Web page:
Hormone Replacement Therapy (HRT) is a medical treatment to alleviate symptoms associated with hormonal imbalances or hormone deficiencies. Although it’s regularly used to replace reduced levels of estrogen during menopause, HRT does not come without risks. Untreated menopause symptoms, on the other hand, can leave women suffering for years with no relief.
Read on to learn more about HRT, the risks involved, and the best natural alternatives for managing menopause symptoms.
What is Hormone Replacement Therapy?
HRT is a form of medication that contains the female hormones estrogen and progesterone, or just estrogen. It is taken in pill form, as a cream, gel, patch, or vaginal ring. The main purpose of HRT is to replace estrogen, which the female body ceases to produce during menopause.
In addition to the role, it plays in the menstrual cycle and reproduction, estrogen also fuels the brain, strengthens bones, lowers cholesterol, and helps to maintain vaginal health.
As its production begins to decline during perimenopause, many women experience mood swings, hot flashes, insomnia, vaginal dryness, and loss of libido. Lower levels of estrogen have also been found to increase the risk of osteoporosis later in life.
The other hormone associated with HRT is progesterone. It also aids in menstruation and pregnancy throughout the reproductive stage of life, its main role being to maintain a healthy uterine lining. During menopause, progesterone is taken to protect the uterine lining from excessive estrogen, thereby preventing endometrial cancer.
How Does HRT Work?
When prescribed to manage menopause symptoms like hot flashes, mood swings, vaginal dryness, loss of libido, and low bone density, HRT is prescribed in one of two ways: Estrogen Therapy or Combination Therapy.
Estrogen therapy contains only estrogen and is typically prescribed for women who have undergone a hysterectomy and who are in or post menopause.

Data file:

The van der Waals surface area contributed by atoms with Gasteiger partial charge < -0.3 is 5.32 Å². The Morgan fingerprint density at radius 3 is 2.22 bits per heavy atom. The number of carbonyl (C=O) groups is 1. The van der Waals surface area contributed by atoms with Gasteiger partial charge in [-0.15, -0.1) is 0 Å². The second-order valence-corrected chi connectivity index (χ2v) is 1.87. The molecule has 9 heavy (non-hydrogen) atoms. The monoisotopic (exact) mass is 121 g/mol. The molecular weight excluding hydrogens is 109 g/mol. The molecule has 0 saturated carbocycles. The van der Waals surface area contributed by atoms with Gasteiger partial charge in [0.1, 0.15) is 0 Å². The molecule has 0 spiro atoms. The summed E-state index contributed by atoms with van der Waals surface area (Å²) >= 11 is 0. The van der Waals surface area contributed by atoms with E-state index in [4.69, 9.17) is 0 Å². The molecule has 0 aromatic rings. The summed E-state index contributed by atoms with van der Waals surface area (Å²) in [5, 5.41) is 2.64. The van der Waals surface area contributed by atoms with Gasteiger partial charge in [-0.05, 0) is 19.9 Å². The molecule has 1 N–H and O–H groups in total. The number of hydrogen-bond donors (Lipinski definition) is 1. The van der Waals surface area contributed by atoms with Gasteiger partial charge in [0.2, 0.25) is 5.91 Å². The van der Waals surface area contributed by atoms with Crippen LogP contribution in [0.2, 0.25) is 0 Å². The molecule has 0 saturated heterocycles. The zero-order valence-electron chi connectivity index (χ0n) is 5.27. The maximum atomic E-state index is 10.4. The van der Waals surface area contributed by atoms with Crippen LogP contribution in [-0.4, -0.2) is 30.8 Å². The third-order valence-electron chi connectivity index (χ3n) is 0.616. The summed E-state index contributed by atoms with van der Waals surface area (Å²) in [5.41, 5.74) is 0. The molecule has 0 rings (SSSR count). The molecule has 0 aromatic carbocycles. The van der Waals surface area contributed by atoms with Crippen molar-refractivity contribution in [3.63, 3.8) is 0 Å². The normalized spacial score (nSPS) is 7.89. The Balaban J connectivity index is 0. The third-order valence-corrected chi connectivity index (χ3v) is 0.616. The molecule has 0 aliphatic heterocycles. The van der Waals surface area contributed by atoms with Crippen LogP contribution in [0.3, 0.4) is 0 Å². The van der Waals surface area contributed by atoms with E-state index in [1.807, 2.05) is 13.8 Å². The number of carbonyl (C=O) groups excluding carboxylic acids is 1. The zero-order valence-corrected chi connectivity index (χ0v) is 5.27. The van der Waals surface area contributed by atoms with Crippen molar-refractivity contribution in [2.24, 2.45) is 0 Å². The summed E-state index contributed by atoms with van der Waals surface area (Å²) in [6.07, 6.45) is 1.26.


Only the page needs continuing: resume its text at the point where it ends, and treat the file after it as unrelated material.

Combination therapy contains both estrogen and progesterone, which is typically a synthetic form of progesterone called progestin. This form of HRT is the most common, and typically prescribed for women with a uterus to protect the uterine lining from endometrial cancer.
Before taking HRT, it is recommended that the age, overall health, and family medical history of each individual are assessed by a healthcare provider to determine the correct form of hormone therapy, dosage, and duration.
What Are the Risks Associated with HRT?
When HRT is used to treat menopause symptoms, certain risks are involved, depending on a woman’s age, medical history, the type and dose of HRT diagnosed, and for how long the medication is taken.
In the most extensive study to date, it was concluded that HRT consisting of both estrogen and progesterone increases the risk of breast cancer, blood clots, heart disease, and strokes. Female health experts therefore recommend that if HRT is necessary, taking the lowest possible dose for the shortest amount of time is the healthiest option.
For best results, hormone therapy should ideally be tailored to each woman and regularly re-evaluated to ensure that the benefits outweigh the risks.
Natural Alternatives to HRT